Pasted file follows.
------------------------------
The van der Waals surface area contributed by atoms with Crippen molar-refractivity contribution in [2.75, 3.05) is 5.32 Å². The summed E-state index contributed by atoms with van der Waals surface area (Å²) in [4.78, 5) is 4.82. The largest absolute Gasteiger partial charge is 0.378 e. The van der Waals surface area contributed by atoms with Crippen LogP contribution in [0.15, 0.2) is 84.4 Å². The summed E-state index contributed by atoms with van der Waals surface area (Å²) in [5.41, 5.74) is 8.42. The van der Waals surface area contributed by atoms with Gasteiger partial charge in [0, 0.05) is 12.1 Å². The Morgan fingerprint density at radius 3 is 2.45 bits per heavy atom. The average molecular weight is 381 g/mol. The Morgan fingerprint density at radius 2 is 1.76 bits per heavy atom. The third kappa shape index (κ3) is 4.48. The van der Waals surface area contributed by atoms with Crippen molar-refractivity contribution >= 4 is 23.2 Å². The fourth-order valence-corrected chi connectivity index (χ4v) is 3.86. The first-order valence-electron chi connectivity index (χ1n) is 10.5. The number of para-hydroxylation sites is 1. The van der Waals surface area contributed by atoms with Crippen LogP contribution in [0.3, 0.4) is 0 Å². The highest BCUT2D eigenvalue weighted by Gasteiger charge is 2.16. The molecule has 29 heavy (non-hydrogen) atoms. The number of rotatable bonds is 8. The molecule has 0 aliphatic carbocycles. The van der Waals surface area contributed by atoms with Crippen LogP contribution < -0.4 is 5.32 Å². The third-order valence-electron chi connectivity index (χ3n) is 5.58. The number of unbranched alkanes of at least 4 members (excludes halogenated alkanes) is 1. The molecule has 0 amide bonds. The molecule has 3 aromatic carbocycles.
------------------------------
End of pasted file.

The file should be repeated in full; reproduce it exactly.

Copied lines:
The van der Waals surface area contributed by atoms with Crippen molar-refractivity contribution in [2.75, 3.05) is 5.32 Å². The summed E-state index contributed by atoms with van der Waals surface area (Å²) in [4.78, 5) is 4.82. The largest absolute Gasteiger partial charge is 0.378 e. The van der Waals surface area contributed by atoms with Crippen LogP contribution in [0.15, 0.2) is 84.4 Å². The summed E-state index contributed by atoms with van der Waals surface area (Å²) in [5.41, 5.74) is 8.42. The van der Waals surface area contributed by atoms with Gasteiger partial charge in [0, 0.05) is 12.1 Å². The Morgan fingerprint density at radius 3 is 2.45 bits per heavy atom. The average molecular weight is 381 g/mol. The Morgan fingerprint density at radius 2 is 1.76 bits per heavy atom. The third kappa shape index (κ3) is 4.48. The van der Waals surface area contributed by atoms with Crippen molar-refractivity contribution >= 4 is 23.2 Å². The fourth-order valence-corrected chi connectivity index (χ4v) is 3.86. The first-order valence-electron chi connectivity index (χ1n) is 10.5. The number of para-hydroxylation sites is 1. The van der Waals surface area contributed by atoms with Crippen LogP contribution in [0.3, 0.4) is 0 Å². The highest BCUT2D eigenvalue weighted by Gasteiger charge is 2.16. The molecule has 29 heavy (non-hydrogen) atoms. The number of rotatable bonds is 8. The molecule has 0 aliphatic carbocycles. The van der Waals surface area contributed by atoms with Crippen LogP contribution < -0.4 is 5.32 Å². The third-order valence-electron chi connectivity index (χ3n) is 5.58. The number of unbranched alkanes of at least 4 members (excludes halogenated alkanes) is 1. The molecule has 0 amide bonds. The molecule has 3 aromatic carbocycles.